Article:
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Post: : Health insurance ‘glitch’ fix extends more affordable coverage to families

The Biden administration on Tuesday announced a regulatory fix that will make health insurance more affordable for many people with high-cost job-based coverage. 

The final rule issued by the Treasury Department addresses the “family glitch,” which for years has made Affordable Care Act marketplace financial assistance inaccessible to many people who need it because their employer-sponsored health coverage is unaffordable. Under the rule change, millions of people with pricey employer coverage will now have access to the marketplace subsidies. 

The Treasury Department is finalizing the fix so that the Affordable Care Act “works the way Congress intended and the cost of coverage comes down for families all over the country,” President Joe Biden said in a statement Tuesday. 

People signing up for 2023 marketplace coverage during the open enrollment period that starts Nov. 1 can take advantage of the fix. 

The family glitch stems from the ACA approach to gauging health plan affordability. Under the law, people aren’t eligible for marketplace financial help if they have access to employer coverage that is deemed affordable. Until now, employer coverage has been considered affordable if coverage for the worker alone falls under a certain threshold–9.6% of family income for 2022–regardless of the cost of covering other family members under that plan. Under the rule change, affordability for family members is based on the cost of covering the worker and those family members–not the worker alone.  

About 5.1 million people–most of them children–are affected by the family glitch, according to the Kaiser Family Foundation. But not all of them will benefit from the regulatory fix, said Cynthia Cox, vice president at KFF. If the worker-only coverage is under the affordability threshold but the cost of family coverage exceeds it, for example, the worker could remain on the employer plan while the spouse and children enroll in a marketplace plan–exposing the family to two sets of premiums and deductibles. 

The federal government estimates that the rule change will help about 1 million people either gain coverage or get more affordable insurance.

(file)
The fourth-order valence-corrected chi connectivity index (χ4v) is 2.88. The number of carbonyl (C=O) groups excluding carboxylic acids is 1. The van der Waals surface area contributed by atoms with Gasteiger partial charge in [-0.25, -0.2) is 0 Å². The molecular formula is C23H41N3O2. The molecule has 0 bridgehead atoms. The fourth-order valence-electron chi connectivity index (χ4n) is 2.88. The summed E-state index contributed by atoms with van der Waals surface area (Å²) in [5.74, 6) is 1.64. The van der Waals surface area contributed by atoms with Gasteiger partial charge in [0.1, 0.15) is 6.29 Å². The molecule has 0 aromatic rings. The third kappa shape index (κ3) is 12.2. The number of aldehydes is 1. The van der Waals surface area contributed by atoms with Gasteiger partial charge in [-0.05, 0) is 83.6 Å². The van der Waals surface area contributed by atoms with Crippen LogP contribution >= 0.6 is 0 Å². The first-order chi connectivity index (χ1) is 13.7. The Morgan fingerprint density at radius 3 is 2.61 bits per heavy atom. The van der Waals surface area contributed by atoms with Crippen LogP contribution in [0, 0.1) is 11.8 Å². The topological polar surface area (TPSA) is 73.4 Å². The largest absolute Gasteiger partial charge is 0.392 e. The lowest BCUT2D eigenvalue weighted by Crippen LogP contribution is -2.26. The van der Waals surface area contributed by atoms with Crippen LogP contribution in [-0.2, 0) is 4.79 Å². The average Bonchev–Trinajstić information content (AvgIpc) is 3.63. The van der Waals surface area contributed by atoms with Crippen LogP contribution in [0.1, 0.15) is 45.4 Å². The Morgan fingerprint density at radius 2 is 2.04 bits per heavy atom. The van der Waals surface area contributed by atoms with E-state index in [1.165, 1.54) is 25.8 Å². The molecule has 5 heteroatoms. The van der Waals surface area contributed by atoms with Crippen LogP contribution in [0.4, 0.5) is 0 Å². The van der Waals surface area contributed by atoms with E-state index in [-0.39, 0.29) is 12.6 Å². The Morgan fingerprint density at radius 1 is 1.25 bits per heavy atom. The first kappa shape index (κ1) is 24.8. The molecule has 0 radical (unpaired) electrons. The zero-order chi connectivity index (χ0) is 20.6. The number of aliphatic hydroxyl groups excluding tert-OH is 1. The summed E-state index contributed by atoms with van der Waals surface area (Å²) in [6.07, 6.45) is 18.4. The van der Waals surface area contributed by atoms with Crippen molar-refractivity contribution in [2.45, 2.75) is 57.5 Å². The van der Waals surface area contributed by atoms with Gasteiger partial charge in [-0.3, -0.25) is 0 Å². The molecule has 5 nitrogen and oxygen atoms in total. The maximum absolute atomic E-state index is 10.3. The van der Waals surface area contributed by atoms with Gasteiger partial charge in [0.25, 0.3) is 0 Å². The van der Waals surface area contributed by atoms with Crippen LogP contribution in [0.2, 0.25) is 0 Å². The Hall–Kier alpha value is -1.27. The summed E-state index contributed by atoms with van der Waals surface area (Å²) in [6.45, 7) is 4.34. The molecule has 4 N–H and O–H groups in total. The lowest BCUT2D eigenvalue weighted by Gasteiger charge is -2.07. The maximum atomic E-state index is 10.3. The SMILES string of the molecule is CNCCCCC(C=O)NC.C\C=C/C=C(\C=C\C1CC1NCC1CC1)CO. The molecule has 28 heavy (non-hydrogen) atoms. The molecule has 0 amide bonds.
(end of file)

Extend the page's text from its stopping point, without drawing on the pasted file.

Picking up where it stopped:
Advocates have been pushing the federal government to address the family glitch for at least 10 years. President Biden announced the proposal to fix the glitch at an April White House event alongside former President Barack Obama. The Treasury Department received nearly 3,900 comments on the proposed rules, and many of those comments included personal stories of family members going uninsured when employer coverage is unaffordable and marketplace premium tax credits aren’t available, Treasury said in its final rule. One married couple, Treasury noted, testified to a state legislature that they got divorced so that the husband could remain eligible for marketplace subsidies when his wife’s new employer offered family coverage costing over half the husband’s annual earnings. 

People with employer coverage from smaller firms may particularly benefit from the rule change. Nearly 30% of covered workers in firms with fewer than 200 employees faced a contribution of at least $10,000 for family coverage in 2021, according to the Kaiser Family Foundation, compared with 5% of covered workers in larger firms. 

About 2.8 million people affected by the family glitch are children under age 18, according to KFF. These children do not qualify for the Children’s Health Insurance Program, the federal-state program that provides coverage for kids in many lower-income families. When children aren’t covered, they can miss out on annual well-child visits that monitor developmental milestones as well as vaccinations, mental-health services and other critical care, said Elaine Dalpiaz, vice president for health systems and strategic partnerships at First Focus on Children, a bipartisan child advocacy organization. The rule change, she said, “will give more children coverage, which is really important both with the challenges in the economy and COVID still being a factor.” 

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